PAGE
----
2019 was a remarkable year for Waverley. No passengers were carried yet more was given to the ship in donations and grants than would have been raised in revenue had she operated a full sailing season.
It was the first year since 1812 that a steamship service hasn't been available on the Clyde. As the year draws to a close it's worth looking back to Waverley's last re-boilering to consider what is to come in the opening months of the new decade.
The pictures in this post are supplied by Waverley Excursions Ltd. The images of the rebuild were kindly supplied from various individuals including Gordon Reid, Ken Henderson, Nick James, Iain McCorkindale, Martin Longhurst, Stuart Cameron, Douglas McGowan MBE, Dr Joe McKendrick, Ashley Gill, Howard Davies, Albert Plummer, D Lynch and Peter Box. (The quality of digital images from that period is variable.)
Heritage Rebuild - Phase 1
Waverley had closed the 1999 season on the Bristol Channel with the final sailings of the century before retiring to Avonmouth Docks awaiting further instruction. By late November it was announced that phase 1 of the Heritage Rebuild contract had been awarded to George Prior Engineering Ltd. (GPE) and would be carried out in Great Yarmouth.
A week before Christmas Waverley steamed from the Bristol Channel to the Norfolk seaside town where she would spend 8 months. After anchoring off Great Yarmouth for the evening on 20th December she made her way upriver on the morning of the 21st.
The rebuild got fully underway early in January 2000 and cost over £3 million with £2.7 million from the Heritage Lottery Fund. The aim was to return the last seagoing paddle steamer in the world to her 1947 style whilst complying with all relevant marine safety legislation.
Iain McMillan, Project Director for the rebuild, stated:
The rebuild of Waverley is not really about replacing old with new. The project is driven by a regime of conservation, not renewal.
Re-Boilering in 2000
During Phase 1 of the rebuild twin Thermax Cochran Boilers were installed having been ordered in 1998 at a cost of around £200,000. These boilers will be removed in early 2020 making way for what will be the 5th and 6th boilers to be fitted to Waverley.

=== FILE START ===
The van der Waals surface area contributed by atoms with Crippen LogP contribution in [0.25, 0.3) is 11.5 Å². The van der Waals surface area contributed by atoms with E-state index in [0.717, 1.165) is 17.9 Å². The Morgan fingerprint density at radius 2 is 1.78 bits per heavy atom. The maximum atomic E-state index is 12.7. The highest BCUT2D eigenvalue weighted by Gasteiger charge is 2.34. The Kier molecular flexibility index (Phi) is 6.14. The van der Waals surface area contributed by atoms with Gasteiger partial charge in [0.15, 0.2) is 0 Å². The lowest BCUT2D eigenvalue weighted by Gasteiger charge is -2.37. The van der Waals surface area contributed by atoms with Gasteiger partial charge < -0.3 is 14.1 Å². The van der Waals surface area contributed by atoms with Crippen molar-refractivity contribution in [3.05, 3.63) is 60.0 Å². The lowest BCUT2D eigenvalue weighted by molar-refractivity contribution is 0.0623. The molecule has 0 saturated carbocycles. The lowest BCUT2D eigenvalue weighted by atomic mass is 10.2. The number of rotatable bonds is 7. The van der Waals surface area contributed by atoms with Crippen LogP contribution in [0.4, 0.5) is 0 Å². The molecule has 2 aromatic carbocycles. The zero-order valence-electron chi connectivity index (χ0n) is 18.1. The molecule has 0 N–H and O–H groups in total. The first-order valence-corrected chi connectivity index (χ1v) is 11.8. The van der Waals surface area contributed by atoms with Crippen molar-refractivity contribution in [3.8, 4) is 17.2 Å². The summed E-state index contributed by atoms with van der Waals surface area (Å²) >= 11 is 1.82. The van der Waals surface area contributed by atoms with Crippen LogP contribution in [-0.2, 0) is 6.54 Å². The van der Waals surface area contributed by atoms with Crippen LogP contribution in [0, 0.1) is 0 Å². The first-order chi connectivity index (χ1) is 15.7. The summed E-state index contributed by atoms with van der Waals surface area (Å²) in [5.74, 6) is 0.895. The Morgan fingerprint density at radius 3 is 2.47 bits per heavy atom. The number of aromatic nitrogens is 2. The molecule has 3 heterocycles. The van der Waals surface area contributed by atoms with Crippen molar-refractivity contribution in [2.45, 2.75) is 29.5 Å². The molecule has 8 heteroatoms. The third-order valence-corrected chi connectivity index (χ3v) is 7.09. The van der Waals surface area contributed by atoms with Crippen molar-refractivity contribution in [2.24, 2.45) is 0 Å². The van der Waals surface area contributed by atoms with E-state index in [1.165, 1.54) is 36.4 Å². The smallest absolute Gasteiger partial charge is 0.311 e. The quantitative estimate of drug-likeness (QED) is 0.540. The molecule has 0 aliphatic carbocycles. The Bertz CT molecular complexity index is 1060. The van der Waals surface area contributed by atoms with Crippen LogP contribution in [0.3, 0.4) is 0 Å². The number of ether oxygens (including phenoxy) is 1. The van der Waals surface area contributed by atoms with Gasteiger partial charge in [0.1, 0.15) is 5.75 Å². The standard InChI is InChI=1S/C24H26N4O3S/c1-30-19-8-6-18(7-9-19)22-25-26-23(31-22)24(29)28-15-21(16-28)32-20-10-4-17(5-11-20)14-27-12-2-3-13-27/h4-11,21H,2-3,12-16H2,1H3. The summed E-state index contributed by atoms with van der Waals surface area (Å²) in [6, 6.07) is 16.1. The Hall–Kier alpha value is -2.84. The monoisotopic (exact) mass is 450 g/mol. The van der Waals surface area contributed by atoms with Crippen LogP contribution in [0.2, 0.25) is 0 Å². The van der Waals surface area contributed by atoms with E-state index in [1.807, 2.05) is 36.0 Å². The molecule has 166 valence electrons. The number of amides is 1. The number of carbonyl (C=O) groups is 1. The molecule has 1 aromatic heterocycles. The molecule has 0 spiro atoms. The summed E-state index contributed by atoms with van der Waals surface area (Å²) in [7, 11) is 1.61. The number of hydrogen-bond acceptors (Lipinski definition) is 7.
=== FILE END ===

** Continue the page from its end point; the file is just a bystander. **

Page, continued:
By the second week of the new century in 2000 Waverley's funnels were removed to expose the 1981 Babcock boiler. Further dismantling then continued apace in preparation for the boiler room to be fully stripped out.
To enable the old boiler to be lifted out Waverley was towed a short distance down river from GPE yard on 25th January to access a suitable crane. The boiler weighed in at 51 tonnes.
Once the boiler was lifted out there were significant steel renewals in the boiler room and engine room. The fuel tanks had been positioned on the outboard sides of the boiler room but were re-positioned to run across the ship against the engine room/boiler room bulkhead.
The new boilers were built in Annan and transported by road to Great Yarmouth to be installed in Waverley.
The Rebuild Diary produced online by Society Treasurer, Martin Longhurst, can still be accessed online here.
Re-Boilering - 2020
Due to tight time constraints the re-boilering of Waverley in 2020 will be as close to 'plug and play' as is possible. The new boilers are currently being manufactured at Cochran Ltd's Newbie site in Annan due for completion in February. The design will be very similar to the current boilers although with modern control systems. The size must be identical to the current boilers to fit the available space although the boiler shells will be 1mm thicker. Unlike the previous units the new boilers will not burn heavy fuel oil and will only operate on marine gas oil (diesel).
The new boilers consist of a shell which is constructed in two parts. Each half shell is rolled and then welded (longitudinal weld) to form a cylinder.
Waverley will move (under tow) to the James Watt Dock in January ahead of the new boilers being installed. Some preparation works have taken place with the boiler room insulation and some pipe work removed. ABB who are supplying the new main switch board have also undertaken some preliminary work by marking cable runs.
When work commences in January both funnels and the fiddley deck will be removed. As well as removing the old boilers the two electric alternators and the oily water separator will be removed. The sewage treatment plant will be re-positioned within the boiler room to make way for a 3rd alternator. Fitting three new alternators allows for increased electric loads and gives a degree of future proofing to the ship. The bulk of electrical work will be carried out ahead of the installation of the new boilers.
Once the new components are fitted a new fiddley deck will be installed before the funnels are returned. Both funnels will receive a full coat of paint.
The scale of work required is substantial but has been completed before. Following the re-boilering Waverley will be dry-docked for survey. During the dry-docking a new sea chest for the 3rd alternator will be fitted.
Waverley will undergo extensive sea trials to ensure that all equipment is working and operating as expected. Work carried out on the main engine during the 2018-19 winter refit will also need to be proved since the engine was last in steam in October 2018. Subject to cost and available funds some other refurbishment work may take place. Donations to Waverley are still welcome and can be made online.